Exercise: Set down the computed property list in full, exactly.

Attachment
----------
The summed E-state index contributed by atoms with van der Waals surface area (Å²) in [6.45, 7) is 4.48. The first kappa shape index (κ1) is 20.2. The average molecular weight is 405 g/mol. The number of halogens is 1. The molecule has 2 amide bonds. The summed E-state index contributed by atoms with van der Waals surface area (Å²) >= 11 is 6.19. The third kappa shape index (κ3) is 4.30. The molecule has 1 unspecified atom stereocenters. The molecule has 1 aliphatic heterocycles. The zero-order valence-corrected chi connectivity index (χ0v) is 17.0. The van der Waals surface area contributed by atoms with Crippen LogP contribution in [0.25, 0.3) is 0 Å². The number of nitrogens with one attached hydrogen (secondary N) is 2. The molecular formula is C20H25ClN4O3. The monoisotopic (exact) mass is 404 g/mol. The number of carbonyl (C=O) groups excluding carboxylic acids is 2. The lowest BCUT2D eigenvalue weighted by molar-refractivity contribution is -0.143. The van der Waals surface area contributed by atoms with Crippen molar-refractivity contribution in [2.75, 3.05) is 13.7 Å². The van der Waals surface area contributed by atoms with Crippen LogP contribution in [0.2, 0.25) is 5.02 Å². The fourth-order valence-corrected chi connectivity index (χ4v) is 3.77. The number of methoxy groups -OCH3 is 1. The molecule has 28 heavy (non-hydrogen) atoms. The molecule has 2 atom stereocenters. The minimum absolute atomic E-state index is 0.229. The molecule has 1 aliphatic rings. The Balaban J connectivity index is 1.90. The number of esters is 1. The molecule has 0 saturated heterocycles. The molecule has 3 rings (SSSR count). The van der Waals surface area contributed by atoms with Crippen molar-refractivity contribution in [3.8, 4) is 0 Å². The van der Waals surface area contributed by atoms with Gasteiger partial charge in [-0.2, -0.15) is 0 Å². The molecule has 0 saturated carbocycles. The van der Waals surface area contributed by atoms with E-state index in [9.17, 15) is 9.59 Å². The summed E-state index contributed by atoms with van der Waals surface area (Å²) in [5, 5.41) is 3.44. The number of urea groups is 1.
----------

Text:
The summed E-state index contributed by atoms with van der Waals surface area (Å²) in [6.45, 7) is 4.48. The first kappa shape index (κ1) is 20.2. The average molecular weight is 405 g/mol. The number of halogens is 1. The molecule has 2 amide bonds. The summed E-state index contributed by atoms with van der Waals surface area (Å²) >= 11 is 6.19. The third kappa shape index (κ3) is 4.30. The molecule has 1 unspecified atom stereocenters. The molecule has 1 aliphatic heterocycles. The zero-order valence-corrected chi connectivity index (χ0v) is 17.0. The van der Waals surface area contributed by atoms with Crippen LogP contribution in [0.25, 0.3) is 0 Å². The number of nitrogens with one attached hydrogen (secondary N) is 2. The molecular formula is C20H25ClN4O3. The monoisotopic (exact) mass is 404 g/mol. The number of carbonyl (C=O) groups excluding carboxylic acids is 2. The lowest BCUT2D eigenvalue weighted by molar-refractivity contribution is -0.143. The van der Waals surface area contributed by atoms with Crippen molar-refractivity contribution in [2.75, 3.05) is 13.7 Å². The van der Waals surface area contributed by atoms with Crippen LogP contribution in [0.2, 0.25) is 5.02 Å². The fourth-order valence-corrected chi connectivity index (χ4v) is 3.77. The number of methoxy groups -OCH3 is 1. The molecule has 28 heavy (non-hydrogen) atoms. The molecule has 2 atom stereocenters. The minimum absolute atomic E-state index is 0.229. The molecule has 1 aliphatic rings. The Balaban J connectivity index is 1.90. The number of esters is 1. The molecule has 0 saturated heterocycles. The molecule has 3 rings (SSSR count). The van der Waals surface area contributed by atoms with Crippen molar-refractivity contribution in [3.8, 4) is 0 Å². The van der Waals surface area contributed by atoms with Gasteiger partial charge in [-0.2, -0.15) is 0 Å². The molecule has 0 saturated carbocycles. The van der Waals surface area contributed by atoms with E-state index in [9.17, 15) is 9.59 Å². The summed E-state index contributed by atoms with van der Waals surface area (Å²) in [5, 5.41) is 3.44. The number of urea groups is 1.